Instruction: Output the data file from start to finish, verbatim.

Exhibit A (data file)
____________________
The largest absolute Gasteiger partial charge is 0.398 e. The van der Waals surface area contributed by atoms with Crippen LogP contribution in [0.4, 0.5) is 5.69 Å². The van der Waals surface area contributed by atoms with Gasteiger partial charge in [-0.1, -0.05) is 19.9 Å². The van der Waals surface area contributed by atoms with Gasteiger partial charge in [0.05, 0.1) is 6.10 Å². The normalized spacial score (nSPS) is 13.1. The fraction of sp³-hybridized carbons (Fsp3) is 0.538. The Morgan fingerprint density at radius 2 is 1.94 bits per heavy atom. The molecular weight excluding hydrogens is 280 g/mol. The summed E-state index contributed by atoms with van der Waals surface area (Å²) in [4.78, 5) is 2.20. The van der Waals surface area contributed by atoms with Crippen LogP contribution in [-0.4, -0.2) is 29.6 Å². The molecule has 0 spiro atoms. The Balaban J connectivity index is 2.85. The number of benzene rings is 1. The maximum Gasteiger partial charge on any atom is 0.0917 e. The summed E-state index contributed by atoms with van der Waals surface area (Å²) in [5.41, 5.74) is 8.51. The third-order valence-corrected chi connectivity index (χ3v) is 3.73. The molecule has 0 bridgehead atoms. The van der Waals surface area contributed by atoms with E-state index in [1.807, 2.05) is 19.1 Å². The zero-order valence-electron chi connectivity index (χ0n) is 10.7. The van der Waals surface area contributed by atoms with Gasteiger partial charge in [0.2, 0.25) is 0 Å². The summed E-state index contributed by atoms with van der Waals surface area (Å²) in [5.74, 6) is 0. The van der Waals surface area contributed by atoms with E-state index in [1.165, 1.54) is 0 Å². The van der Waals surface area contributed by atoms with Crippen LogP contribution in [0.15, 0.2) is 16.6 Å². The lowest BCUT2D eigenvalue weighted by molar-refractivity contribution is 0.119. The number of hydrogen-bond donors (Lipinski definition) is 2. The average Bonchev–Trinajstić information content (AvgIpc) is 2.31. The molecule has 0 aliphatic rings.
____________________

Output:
The largest absolute Gasteiger partial charge is 0.398 e. The van der Waals surface area contributed by atoms with Crippen LogP contribution in [0.4, 0.5) is 5.69 Å². The van der Waals surface area contributed by atoms with Gasteiger partial charge in [-0.1, -0.05) is 19.9 Å². The van der Waals surface area contributed by atoms with Gasteiger partial charge in [0.05, 0.1) is 6.10 Å². The normalized spacial score (nSPS) is 13.1. The fraction of sp³-hybridized carbons (Fsp3) is 0.538. The Morgan fingerprint density at radius 2 is 1.94 bits per heavy atom. The molecular weight excluding hydrogens is 280 g/mol. The summed E-state index contributed by atoms with van der Waals surface area (Å²) in [4.78, 5) is 2.20. The van der Waals surface area contributed by atoms with Crippen LogP contribution in [-0.4, -0.2) is 29.6 Å². The molecule has 0 spiro atoms. The Balaban J connectivity index is 2.85. The number of benzene rings is 1. The maximum Gasteiger partial charge on any atom is 0.0917 e. The summed E-state index contributed by atoms with van der Waals surface area (Å²) in [5.41, 5.74) is 8.51. The third-order valence-corrected chi connectivity index (χ3v) is 3.73. The molecule has 0 bridgehead atoms. The van der Waals surface area contributed by atoms with E-state index in [1.807, 2.05) is 19.1 Å². The zero-order valence-electron chi connectivity index (χ0n) is 10.7. The van der Waals surface area contributed by atoms with Gasteiger partial charge in [0.2, 0.25) is 0 Å². The summed E-state index contributed by atoms with van der Waals surface area (Å²) in [5.74, 6) is 0. The van der Waals surface area contributed by atoms with E-state index in [1.165, 1.54) is 0 Å². The van der Waals surface area contributed by atoms with Crippen LogP contribution in [0.15, 0.2) is 16.6 Å². The lowest BCUT2D eigenvalue weighted by molar-refractivity contribution is 0.119. The number of hydrogen-bond donors (Lipinski definition) is 2. The average Bonchev–Trinajstić information content (AvgIpc) is 2.31. The molecule has 0 aliphatic rings.